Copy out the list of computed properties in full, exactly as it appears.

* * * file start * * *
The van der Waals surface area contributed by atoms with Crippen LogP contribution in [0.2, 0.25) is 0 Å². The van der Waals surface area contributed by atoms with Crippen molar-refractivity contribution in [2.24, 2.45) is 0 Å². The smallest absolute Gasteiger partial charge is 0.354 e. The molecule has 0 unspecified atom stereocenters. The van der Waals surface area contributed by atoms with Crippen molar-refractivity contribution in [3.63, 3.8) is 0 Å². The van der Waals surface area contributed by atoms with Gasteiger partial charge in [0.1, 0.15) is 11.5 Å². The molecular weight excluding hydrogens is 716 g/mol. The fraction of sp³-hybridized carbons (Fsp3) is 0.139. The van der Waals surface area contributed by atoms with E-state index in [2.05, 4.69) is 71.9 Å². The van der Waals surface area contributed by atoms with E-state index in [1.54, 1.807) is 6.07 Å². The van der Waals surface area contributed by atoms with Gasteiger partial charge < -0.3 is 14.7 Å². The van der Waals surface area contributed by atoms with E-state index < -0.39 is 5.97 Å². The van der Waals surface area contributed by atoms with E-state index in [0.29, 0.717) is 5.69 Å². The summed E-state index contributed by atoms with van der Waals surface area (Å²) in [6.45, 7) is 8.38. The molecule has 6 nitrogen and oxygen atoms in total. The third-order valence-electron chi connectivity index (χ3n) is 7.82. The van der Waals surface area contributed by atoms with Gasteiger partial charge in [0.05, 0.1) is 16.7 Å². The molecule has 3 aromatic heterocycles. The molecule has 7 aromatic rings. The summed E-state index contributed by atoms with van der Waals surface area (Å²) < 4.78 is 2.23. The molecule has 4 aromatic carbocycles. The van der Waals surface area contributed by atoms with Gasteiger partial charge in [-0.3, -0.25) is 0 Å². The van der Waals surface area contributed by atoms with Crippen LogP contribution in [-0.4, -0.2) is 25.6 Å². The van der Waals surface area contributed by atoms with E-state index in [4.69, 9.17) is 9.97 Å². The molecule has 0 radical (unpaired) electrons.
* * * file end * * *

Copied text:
The van der Waals surface area contributed by atoms with Crippen LogP contribution in [0.2, 0.25) is 0 Å². The van der Waals surface area contributed by atoms with Crippen molar-refractivity contribution in [2.24, 2.45) is 0 Å². The smallest absolute Gasteiger partial charge is 0.354 e. The molecule has 0 unspecified atom stereocenters. The van der Waals surface area contributed by atoms with Crippen molar-refractivity contribution in [3.63, 3.8) is 0 Å². The van der Waals surface area contributed by atoms with Gasteiger partial charge in [0.1, 0.15) is 11.5 Å². The molecular weight excluding hydrogens is 716 g/mol. The fraction of sp³-hybridized carbons (Fsp3) is 0.139. The van der Waals surface area contributed by atoms with E-state index in [2.05, 4.69) is 71.9 Å². The van der Waals surface area contributed by atoms with E-state index in [1.54, 1.807) is 6.07 Å². The van der Waals surface area contributed by atoms with Gasteiger partial charge < -0.3 is 14.7 Å². The van der Waals surface area contributed by atoms with E-state index < -0.39 is 5.97 Å². The van der Waals surface area contributed by atoms with E-state index in [0.29, 0.717) is 5.69 Å². The summed E-state index contributed by atoms with van der Waals surface area (Å²) in [6.45, 7) is 8.38. The molecule has 6 nitrogen and oxygen atoms in total. The third-order valence-electron chi connectivity index (χ3n) is 7.82. The van der Waals surface area contributed by atoms with Gasteiger partial charge in [0.05, 0.1) is 16.7 Å². The molecule has 3 aromatic heterocycles. The molecule has 7 aromatic rings. The summed E-state index contributed by atoms with van der Waals surface area (Å²) < 4.78 is 2.23. The molecule has 4 aromatic carbocycles. The van der Waals surface area contributed by atoms with Gasteiger partial charge in [-0.3, -0.25) is 0 Å². The van der Waals surface area contributed by atoms with Crippen LogP contribution in [-0.4, -0.2) is 25.6 Å². The van der Waals surface area contributed by atoms with E-state index in [4.69, 9.17) is 9.97 Å². The molecule has 0 radical (unpaired) electrons.